Sunday, November 17, 2013

Abandoned Books: 50 Popular Beliefs People Think Are True by Guy P. Harrison

I'm a skeptic of long-standing -- I read a pile of James Randi in my mis-spent youth, and had a subscription to the Skeptical Inquirer for at least fifteen years. (I think I finally let it lapse in my personal magazine-pocalypse of the late '90s, when I realized I had more than a year's worth of about five magazines sitting unread and decided I wasn't as much of a magazine reader as I'd thought I was.) So I thought I was exactly the right audience for Harrison's 50 Popular Beliefs That People Think Are True, a recent publication from Prometheus Books, part of that same upstate New York skeptical nexus with SI and the organization I still think of as CSICOP (though now just CSI for almost a decade).

Harrison's book runs through a whole bunch of popular paranormal, pseudo-scientific, and other beliefs not overly burdened with proof, from Nostradamus and psychics to flying saucers and astrology, from homeopathy and anti-vaccination theories to creationism and the power of prayer, from ghosts and Bigfoot to Atlantis and end-of-the-world prophecies. He gives each theory five or eight pages, in a breezy, journalistic style, and explains why each of them is not, strictly speaking, true.

I read about half of it before I stopped, and I stopped only because Harrison was telling me things I already knew, and telling me them in less detail than I already knew. If Harrison was a flashier writer, or more  aggressive in his investigations, I would have read further, but it's a good basic book by someone trying hard not to alienate an audience of believers in the irrational. I am happy to see that therapeutic touch and "memory water" have been debunked enough that they don't need to be included here, though disappointed that ancient astronauts and the Bermuda Triangle are still going strong in the public mind.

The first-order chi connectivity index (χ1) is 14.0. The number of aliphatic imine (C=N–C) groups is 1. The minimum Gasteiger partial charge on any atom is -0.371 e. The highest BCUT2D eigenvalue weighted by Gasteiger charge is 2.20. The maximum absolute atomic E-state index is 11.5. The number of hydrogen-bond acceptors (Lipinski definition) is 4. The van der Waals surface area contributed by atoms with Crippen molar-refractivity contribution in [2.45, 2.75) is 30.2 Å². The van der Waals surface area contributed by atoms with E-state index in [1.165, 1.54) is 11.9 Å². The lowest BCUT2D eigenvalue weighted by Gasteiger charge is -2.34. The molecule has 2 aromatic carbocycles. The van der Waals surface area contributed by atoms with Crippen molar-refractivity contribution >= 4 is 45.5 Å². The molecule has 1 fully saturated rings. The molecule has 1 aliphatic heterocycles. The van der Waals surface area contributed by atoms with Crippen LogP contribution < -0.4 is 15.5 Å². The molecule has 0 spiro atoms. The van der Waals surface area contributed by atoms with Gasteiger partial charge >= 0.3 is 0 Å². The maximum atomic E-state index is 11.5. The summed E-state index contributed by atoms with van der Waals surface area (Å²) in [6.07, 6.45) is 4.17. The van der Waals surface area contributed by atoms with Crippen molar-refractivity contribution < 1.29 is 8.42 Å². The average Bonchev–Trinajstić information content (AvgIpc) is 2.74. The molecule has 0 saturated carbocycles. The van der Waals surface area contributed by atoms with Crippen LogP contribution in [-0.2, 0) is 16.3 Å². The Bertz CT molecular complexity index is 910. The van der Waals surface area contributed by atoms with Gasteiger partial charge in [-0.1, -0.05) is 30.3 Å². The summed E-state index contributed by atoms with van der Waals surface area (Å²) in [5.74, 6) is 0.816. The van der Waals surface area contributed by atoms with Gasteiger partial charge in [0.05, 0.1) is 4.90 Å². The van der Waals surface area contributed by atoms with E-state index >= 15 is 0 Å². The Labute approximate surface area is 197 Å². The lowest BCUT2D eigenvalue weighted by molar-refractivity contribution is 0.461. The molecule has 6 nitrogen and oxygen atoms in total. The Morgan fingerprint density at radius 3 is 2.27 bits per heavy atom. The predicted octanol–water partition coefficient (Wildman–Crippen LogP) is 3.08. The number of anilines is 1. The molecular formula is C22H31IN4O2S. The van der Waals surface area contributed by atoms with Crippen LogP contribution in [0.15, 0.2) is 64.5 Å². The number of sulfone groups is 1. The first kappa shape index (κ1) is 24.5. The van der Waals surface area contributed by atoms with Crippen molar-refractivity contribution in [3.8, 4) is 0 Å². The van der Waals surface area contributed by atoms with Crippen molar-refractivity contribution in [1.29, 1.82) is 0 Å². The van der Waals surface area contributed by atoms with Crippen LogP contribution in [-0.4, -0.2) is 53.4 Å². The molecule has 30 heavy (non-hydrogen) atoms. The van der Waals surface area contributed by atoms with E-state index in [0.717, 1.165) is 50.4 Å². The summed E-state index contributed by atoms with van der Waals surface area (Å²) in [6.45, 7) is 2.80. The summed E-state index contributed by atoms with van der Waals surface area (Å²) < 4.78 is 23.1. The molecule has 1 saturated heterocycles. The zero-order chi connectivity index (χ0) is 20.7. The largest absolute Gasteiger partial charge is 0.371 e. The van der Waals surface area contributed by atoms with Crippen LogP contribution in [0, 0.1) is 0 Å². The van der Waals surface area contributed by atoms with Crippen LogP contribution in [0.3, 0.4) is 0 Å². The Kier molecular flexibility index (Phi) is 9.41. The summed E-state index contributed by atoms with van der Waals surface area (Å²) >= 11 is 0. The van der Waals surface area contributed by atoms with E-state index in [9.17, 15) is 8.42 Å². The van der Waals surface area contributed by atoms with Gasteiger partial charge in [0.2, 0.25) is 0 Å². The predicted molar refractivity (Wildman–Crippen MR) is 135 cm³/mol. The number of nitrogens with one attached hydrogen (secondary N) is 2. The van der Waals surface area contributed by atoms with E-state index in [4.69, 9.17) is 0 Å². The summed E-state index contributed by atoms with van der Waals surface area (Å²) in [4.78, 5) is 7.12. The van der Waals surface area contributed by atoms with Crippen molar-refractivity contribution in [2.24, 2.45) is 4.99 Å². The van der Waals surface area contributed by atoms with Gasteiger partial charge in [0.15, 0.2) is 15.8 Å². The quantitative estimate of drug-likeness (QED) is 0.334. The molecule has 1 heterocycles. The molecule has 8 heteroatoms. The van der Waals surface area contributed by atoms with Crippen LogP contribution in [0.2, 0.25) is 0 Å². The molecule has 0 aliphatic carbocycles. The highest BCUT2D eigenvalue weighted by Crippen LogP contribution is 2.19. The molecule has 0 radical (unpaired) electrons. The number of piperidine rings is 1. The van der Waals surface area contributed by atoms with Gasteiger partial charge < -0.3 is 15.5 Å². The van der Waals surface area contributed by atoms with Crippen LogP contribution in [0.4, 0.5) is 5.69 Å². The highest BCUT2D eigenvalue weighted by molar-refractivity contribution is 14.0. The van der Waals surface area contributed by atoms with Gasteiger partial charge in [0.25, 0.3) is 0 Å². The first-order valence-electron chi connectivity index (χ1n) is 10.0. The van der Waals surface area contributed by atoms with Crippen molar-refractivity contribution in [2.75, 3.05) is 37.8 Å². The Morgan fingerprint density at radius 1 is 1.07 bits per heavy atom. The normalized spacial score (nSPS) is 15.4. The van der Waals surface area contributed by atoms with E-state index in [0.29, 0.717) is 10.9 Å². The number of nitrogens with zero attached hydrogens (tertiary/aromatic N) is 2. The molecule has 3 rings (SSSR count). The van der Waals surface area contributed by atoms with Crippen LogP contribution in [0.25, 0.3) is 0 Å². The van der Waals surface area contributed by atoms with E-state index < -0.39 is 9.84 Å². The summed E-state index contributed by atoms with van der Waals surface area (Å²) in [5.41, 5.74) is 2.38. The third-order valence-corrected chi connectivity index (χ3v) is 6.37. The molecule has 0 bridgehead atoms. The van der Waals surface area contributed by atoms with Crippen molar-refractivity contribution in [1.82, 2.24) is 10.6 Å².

This is an excellent introduction to the skeptical literature, with extensive lists of resources in each chapter and a tone that verges on the conciliatory at times; Harrison bends over backward to be fair to people who believe in stupid, irrational things for no good reason. Even the title bends in that direction: it implies but does not actually say that these beliefs are of note because they're not true.

I didn't need to finish 50 Popular Beliefs myself, but I was thrilled to see that my local library had it, and I hope it circulates widely. It's an excellent handbook of the current catalog of popular irrational beliefs, and, I hope, a signpost on the road to knowledge to many people who ignorantly believe one or more of those things. It's probably a rude gift to give to that astrology-loving friend -- and he might not read it anyway -- but it should do some good in the world, and I'm very happy to see it exists.

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